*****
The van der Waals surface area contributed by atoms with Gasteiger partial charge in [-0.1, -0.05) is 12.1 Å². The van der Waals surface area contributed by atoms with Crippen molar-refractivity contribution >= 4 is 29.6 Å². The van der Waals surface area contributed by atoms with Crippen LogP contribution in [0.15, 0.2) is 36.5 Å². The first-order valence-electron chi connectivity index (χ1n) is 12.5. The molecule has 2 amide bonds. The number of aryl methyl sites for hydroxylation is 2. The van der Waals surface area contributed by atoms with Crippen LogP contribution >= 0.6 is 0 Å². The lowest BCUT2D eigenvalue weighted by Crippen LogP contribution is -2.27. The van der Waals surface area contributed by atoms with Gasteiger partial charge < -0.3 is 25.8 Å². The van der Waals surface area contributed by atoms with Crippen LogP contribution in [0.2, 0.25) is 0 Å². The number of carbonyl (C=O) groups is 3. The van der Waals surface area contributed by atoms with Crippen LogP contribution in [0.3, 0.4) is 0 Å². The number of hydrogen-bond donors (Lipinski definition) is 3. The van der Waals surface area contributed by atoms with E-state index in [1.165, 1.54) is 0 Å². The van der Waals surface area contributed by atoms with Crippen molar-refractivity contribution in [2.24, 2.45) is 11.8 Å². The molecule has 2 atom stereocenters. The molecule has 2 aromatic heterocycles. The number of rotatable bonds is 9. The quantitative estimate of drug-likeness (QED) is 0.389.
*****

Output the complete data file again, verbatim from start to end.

The van der Waals surface area contributed by atoms with Gasteiger partial charge in [-0.1, -0.05) is 12.1 Å². The van der Waals surface area contributed by atoms with Crippen molar-refractivity contribution >= 4 is 29.6 Å². The van der Waals surface area contributed by atoms with Crippen LogP contribution in [0.15, 0.2) is 36.5 Å². The first-order valence-electron chi connectivity index (χ1n) is 12.5. The molecule has 2 amide bonds. The number of aryl methyl sites for hydroxylation is 2. The van der Waals surface area contributed by atoms with Crippen LogP contribution >= 0.6 is 0 Å². The lowest BCUT2D eigenvalue weighted by Crippen LogP contribution is -2.27. The van der Waals surface area contributed by atoms with Gasteiger partial charge < -0.3 is 25.8 Å². The van der Waals surface area contributed by atoms with Crippen LogP contribution in [0.2, 0.25) is 0 Å². The number of carbonyl (C=O) groups is 3. The van der Waals surface area contributed by atoms with Crippen LogP contribution in [0.3, 0.4) is 0 Å². The number of hydrogen-bond donors (Lipinski definition) is 3. The van der Waals surface area contributed by atoms with E-state index in [1.165, 1.54) is 0 Å². The van der Waals surface area contributed by atoms with Crippen molar-refractivity contribution in [2.24, 2.45) is 11.8 Å². The molecule has 2 atom stereocenters. The molecule has 2 aromatic heterocycles. The number of rotatable bonds is 9. The quantitative estimate of drug-likeness (QED) is 0.389.